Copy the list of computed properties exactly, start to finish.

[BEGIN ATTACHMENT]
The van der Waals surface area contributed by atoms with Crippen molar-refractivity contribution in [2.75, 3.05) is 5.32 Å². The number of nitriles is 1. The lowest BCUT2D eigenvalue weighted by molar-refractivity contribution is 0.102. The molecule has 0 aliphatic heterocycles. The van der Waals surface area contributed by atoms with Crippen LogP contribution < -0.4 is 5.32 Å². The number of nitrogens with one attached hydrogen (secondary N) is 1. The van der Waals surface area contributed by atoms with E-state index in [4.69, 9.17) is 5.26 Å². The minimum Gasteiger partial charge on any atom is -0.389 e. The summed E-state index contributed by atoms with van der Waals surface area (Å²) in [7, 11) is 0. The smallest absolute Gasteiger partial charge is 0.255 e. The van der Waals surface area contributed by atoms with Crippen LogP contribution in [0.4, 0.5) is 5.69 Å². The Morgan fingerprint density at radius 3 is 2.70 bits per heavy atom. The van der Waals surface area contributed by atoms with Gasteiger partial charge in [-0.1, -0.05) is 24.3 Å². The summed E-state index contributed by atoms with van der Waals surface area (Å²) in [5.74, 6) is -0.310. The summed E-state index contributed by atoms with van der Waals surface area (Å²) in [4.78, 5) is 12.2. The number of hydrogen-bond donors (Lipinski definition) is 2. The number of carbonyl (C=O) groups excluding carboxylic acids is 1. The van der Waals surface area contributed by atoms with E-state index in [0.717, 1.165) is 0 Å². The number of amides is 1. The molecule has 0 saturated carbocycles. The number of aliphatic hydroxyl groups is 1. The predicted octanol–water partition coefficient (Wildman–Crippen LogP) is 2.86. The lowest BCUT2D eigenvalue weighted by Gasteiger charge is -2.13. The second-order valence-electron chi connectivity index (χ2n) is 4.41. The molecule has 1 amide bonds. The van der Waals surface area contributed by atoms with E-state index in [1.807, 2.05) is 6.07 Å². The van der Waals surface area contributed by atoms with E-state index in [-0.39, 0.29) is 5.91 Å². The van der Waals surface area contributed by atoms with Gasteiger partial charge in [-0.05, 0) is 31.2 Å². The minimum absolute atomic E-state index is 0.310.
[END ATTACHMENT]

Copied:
The van der Waals surface area contributed by atoms with Crippen molar-refractivity contribution in [2.75, 3.05) is 5.32 Å². The number of nitriles is 1. The lowest BCUT2D eigenvalue weighted by molar-refractivity contribution is 0.102. The molecule has 0 aliphatic heterocycles. The van der Waals surface area contributed by atoms with Crippen LogP contribution < -0.4 is 5.32 Å². The number of nitrogens with one attached hydrogen (secondary N) is 1. The van der Waals surface area contributed by atoms with E-state index in [4.69, 9.17) is 5.26 Å². The minimum Gasteiger partial charge on any atom is -0.389 e. The summed E-state index contributed by atoms with van der Waals surface area (Å²) in [7, 11) is 0. The smallest absolute Gasteiger partial charge is 0.255 e. The van der Waals surface area contributed by atoms with Crippen LogP contribution in [0.4, 0.5) is 5.69 Å². The Morgan fingerprint density at radius 3 is 2.70 bits per heavy atom. The van der Waals surface area contributed by atoms with Gasteiger partial charge in [-0.1, -0.05) is 24.3 Å². The summed E-state index contributed by atoms with van der Waals surface area (Å²) in [5.74, 6) is -0.310. The summed E-state index contributed by atoms with van der Waals surface area (Å²) in [4.78, 5) is 12.2. The number of hydrogen-bond donors (Lipinski definition) is 2. The number of carbonyl (C=O) groups excluding carboxylic acids is 1. The van der Waals surface area contributed by atoms with E-state index in [0.717, 1.165) is 0 Å². The number of amides is 1. The molecule has 0 saturated carbocycles. The number of aliphatic hydroxyl groups is 1. The predicted octanol–water partition coefficient (Wildman–Crippen LogP) is 2.86. The lowest BCUT2D eigenvalue weighted by Gasteiger charge is -2.13. The second-order valence-electron chi connectivity index (χ2n) is 4.41. The molecule has 1 amide bonds. The van der Waals surface area contributed by atoms with E-state index in [1.807, 2.05) is 6.07 Å². The van der Waals surface area contributed by atoms with E-state index in [-0.39, 0.29) is 5.91 Å². The van der Waals surface area contributed by atoms with Gasteiger partial charge in [-0.05, 0) is 31.2 Å². The minimum absolute atomic E-state index is 0.310.